A thriving tree (looks like a laurel but possibly a magnolia!) in the courtyard garden (Oct 2012)
As mentioned in my previous post, I am the gardener (volunteer) for the courtyard garden at the head office of The Society for the Protection of Ancient Buildings (SPAB) in Spitalfields, London. My role is to maintain the existing plants; encourage more wildlife; and to do new planting appropriate to the location and the historic building. More on this in a future post...
The garden already has some well-established plants, put in a few years ago by the former director, and these are doing well and are appropriate for the conditions - which are certainly challenging: deep/partial shade, and waterlogged London clay soil. On the plus side, it is very sheltered and south-facing but a large glass office block stops the sun getting into the garden. It does produce some weird light when the sun comes out - it seems to bounce around the walls.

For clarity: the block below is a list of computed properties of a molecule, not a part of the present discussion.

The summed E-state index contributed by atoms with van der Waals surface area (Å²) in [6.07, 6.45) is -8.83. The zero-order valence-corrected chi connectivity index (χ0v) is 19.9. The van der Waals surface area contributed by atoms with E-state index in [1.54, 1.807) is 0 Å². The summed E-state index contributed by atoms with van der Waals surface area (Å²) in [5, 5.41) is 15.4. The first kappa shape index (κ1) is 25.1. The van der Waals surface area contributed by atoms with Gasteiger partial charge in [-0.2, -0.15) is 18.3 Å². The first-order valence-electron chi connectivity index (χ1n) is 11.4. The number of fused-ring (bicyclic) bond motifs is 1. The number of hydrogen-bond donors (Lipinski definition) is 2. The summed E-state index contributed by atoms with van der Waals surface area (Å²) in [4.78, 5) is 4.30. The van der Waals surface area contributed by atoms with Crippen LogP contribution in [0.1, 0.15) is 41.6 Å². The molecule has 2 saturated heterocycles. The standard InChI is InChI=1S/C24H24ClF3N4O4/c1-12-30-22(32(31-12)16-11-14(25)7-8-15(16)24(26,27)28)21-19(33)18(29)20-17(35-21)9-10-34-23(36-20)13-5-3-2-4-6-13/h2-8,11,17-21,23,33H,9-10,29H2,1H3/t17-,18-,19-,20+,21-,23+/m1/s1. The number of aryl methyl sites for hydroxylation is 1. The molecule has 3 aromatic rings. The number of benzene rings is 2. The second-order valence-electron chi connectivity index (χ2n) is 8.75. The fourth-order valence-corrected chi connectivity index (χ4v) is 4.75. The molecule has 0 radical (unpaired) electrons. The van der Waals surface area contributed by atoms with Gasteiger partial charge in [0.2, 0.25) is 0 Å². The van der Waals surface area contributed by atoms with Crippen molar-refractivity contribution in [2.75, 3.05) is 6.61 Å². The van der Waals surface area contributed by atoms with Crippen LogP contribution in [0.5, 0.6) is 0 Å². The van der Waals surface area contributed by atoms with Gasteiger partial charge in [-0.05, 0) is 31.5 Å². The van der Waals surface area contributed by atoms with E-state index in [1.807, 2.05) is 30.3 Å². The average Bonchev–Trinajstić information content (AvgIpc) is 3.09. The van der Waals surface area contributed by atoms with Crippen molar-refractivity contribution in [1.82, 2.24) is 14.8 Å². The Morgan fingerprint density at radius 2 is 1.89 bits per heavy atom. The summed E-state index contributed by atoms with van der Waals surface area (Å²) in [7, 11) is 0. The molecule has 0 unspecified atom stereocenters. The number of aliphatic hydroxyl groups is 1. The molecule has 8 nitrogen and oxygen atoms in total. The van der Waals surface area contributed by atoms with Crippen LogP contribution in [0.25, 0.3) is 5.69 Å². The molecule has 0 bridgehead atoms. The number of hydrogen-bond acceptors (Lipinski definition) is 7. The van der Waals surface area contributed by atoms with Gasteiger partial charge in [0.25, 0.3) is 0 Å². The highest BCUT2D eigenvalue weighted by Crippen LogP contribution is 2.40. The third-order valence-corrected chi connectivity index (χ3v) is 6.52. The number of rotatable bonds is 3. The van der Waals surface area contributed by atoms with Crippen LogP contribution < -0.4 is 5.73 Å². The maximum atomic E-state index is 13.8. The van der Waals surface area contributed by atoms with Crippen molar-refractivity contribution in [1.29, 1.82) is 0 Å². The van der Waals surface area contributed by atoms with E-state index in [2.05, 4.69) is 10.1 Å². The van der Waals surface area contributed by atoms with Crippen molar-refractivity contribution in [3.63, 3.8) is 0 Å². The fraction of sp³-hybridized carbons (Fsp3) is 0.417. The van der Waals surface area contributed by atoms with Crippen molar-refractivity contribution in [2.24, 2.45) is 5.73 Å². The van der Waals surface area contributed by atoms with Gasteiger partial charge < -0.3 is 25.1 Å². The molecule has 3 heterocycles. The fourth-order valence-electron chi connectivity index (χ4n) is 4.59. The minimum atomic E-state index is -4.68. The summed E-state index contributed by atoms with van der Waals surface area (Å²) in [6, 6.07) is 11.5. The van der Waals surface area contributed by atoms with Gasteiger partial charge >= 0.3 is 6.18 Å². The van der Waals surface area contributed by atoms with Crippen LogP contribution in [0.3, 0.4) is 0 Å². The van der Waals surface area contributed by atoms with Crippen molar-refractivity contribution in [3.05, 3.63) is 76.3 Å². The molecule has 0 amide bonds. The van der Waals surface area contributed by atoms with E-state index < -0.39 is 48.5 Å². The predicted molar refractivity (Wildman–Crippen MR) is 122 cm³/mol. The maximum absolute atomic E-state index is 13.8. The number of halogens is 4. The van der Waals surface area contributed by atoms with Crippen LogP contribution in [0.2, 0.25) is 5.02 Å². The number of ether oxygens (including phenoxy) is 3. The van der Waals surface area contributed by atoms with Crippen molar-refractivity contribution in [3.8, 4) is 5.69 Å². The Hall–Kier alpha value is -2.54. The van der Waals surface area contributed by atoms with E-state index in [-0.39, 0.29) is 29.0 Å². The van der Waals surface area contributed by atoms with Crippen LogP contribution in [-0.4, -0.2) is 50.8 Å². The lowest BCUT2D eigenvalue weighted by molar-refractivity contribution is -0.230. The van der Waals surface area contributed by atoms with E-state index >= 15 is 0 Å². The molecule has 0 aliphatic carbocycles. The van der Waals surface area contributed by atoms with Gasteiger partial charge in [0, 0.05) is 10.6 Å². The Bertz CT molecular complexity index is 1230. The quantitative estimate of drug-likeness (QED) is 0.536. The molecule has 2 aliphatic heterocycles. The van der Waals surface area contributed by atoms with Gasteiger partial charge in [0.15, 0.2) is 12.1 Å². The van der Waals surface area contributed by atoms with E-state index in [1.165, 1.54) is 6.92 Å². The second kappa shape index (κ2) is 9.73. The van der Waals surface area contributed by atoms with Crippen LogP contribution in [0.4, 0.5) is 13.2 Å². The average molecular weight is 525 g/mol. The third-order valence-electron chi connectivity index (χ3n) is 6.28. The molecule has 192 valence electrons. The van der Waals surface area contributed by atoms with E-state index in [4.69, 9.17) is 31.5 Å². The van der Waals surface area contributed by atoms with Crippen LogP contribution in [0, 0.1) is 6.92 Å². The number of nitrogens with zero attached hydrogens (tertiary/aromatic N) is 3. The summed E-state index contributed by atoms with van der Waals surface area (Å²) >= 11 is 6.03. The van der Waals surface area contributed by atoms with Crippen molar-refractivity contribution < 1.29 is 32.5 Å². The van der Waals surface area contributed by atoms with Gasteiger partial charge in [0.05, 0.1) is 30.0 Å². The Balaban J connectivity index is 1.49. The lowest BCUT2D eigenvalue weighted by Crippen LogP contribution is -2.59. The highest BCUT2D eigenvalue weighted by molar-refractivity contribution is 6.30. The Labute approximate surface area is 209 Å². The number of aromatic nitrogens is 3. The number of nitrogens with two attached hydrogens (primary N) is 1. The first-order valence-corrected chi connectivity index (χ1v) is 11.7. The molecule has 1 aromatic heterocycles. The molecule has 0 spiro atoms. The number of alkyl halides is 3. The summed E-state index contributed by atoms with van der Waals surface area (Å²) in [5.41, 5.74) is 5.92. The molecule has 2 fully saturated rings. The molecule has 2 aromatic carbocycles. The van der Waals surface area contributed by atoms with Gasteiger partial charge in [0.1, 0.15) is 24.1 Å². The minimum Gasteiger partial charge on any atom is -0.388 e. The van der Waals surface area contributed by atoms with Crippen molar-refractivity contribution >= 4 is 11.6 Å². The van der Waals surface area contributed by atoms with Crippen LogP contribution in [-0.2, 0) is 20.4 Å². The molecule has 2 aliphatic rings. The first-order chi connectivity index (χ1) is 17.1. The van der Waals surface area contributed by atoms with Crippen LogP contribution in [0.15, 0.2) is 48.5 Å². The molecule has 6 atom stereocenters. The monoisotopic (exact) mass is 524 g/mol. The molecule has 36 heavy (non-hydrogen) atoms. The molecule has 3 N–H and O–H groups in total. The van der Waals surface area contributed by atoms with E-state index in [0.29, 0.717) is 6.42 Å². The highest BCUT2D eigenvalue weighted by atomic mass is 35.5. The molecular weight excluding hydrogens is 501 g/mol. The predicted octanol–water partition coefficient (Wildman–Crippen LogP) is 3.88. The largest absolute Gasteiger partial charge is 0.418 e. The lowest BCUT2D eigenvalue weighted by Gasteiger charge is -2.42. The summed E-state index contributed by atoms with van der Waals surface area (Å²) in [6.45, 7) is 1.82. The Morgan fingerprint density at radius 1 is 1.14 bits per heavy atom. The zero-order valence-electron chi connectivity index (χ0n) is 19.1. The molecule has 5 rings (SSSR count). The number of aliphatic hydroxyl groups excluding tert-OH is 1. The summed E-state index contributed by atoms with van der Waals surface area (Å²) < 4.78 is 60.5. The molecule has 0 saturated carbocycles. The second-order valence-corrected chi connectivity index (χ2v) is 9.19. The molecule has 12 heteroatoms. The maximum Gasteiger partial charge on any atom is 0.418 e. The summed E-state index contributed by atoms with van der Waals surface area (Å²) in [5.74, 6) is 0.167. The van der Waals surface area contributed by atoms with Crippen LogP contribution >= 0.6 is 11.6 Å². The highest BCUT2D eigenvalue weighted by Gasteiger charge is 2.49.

Plants already doing well include: ferns, laurel, Pieris, Pachysandra, Hostas, hardy fuchsia, Astilbe, jasmine, Hydrangea petiolaris.
A shady corner with Hydrangea petiolaris (Oct 2012)
The plan is to increase the planting in the beds but mainly to add some pots which will give us more flexibility in avoiding the clay soil! As a tentative first step, I planted some snowdrops, violas and a Hellebore into the beds last Autumn. The violas didn't do much; the snowdrops have emerged but only one with a flower bud; and the Hellebore is thriving but no flowers. Obviously it is better to plant snowdrops 'in the green' rather than bulbs but I was itching to get on with some new planting...
I am currently drawing up the plans for the pots etc and I am focusing on the following:
- plants suitable for damp shady conditions and/or pots
- native plants where possible
- plants to encourage wildlife (at the moment a blackbird visits)
- herbs grown by Nicholas Culpeper, who lived in Spitalfields in the 1600s
- attractive and scented flowers to tempt staff and SPAB visitors into the garden
I am looking forward to getting stuck into the planning and then planting in April/May!
The local blackbird watched me working in the garden in Nov 2012. She looked very fat!
More wildlife - a snail! This trough will be planted with herbs